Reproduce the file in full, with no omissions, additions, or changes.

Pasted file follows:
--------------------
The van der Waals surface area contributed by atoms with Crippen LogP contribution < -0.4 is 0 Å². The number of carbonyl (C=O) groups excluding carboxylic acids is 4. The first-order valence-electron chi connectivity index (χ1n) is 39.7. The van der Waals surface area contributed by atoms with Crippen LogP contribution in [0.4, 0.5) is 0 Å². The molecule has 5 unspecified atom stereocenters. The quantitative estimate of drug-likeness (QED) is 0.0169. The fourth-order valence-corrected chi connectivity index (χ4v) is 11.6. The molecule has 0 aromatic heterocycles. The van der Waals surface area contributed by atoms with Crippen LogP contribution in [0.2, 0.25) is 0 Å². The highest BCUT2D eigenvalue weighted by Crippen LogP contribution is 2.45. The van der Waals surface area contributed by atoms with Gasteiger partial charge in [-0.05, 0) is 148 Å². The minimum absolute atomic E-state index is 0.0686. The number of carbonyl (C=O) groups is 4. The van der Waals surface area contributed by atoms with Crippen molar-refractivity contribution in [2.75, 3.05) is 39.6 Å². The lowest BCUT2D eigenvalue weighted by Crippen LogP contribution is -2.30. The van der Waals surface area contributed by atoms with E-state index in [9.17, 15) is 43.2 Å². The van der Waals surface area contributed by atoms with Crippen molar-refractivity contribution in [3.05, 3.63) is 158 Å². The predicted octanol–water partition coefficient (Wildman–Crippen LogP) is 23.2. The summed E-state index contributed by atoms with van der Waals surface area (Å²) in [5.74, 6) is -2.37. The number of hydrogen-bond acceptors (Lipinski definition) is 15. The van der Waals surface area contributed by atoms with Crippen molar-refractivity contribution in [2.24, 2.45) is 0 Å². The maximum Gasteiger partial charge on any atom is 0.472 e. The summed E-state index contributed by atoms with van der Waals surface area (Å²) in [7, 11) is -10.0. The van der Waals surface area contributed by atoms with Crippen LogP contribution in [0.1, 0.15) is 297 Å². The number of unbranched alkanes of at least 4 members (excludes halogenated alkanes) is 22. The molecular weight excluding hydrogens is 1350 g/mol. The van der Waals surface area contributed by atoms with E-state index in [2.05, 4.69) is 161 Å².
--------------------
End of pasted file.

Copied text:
The van der Waals surface area contributed by atoms with Crippen LogP contribution < -0.4 is 0 Å². The number of carbonyl (C=O) groups excluding carboxylic acids is 4. The first-order valence-electron chi connectivity index (χ1n) is 39.7. The van der Waals surface area contributed by atoms with Crippen LogP contribution in [0.4, 0.5) is 0 Å². The molecule has 5 unspecified atom stereocenters. The quantitative estimate of drug-likeness (QED) is 0.0169. The fourth-order valence-corrected chi connectivity index (χ4v) is 11.6. The molecule has 0 aromatic heterocycles. The van der Waals surface area contributed by atoms with Crippen LogP contribution in [0.2, 0.25) is 0 Å². The highest BCUT2D eigenvalue weighted by Crippen LogP contribution is 2.45. The van der Waals surface area contributed by atoms with Gasteiger partial charge in [-0.05, 0) is 148 Å². The minimum absolute atomic E-state index is 0.0686. The number of carbonyl (C=O) groups is 4. The van der Waals surface area contributed by atoms with Crippen molar-refractivity contribution in [2.75, 3.05) is 39.6 Å². The lowest BCUT2D eigenvalue weighted by Crippen LogP contribution is -2.30. The van der Waals surface area contributed by atoms with E-state index in [9.17, 15) is 43.2 Å². The van der Waals surface area contributed by atoms with Crippen molar-refractivity contribution in [3.05, 3.63) is 158 Å². The predicted octanol–water partition coefficient (Wildman–Crippen LogP) is 23.2. The summed E-state index contributed by atoms with van der Waals surface area (Å²) in [5.74, 6) is -2.37. The number of hydrogen-bond acceptors (Lipinski definition) is 15. The van der Waals surface area contributed by atoms with Crippen molar-refractivity contribution in [2.24, 2.45) is 0 Å². The maximum Gasteiger partial charge on any atom is 0.472 e. The summed E-state index contributed by atoms with van der Waals surface area (Å²) in [7, 11) is -10.0. The van der Waals surface area contributed by atoms with Crippen LogP contribution in [0.1, 0.15) is 297 Å². The number of unbranched alkanes of at least 4 members (excludes halogenated alkanes) is 22. The molecular weight excluding hydrogens is 1350 g/mol. The van der Waals surface area contributed by atoms with E-state index in [2.05, 4.69) is 161 Å².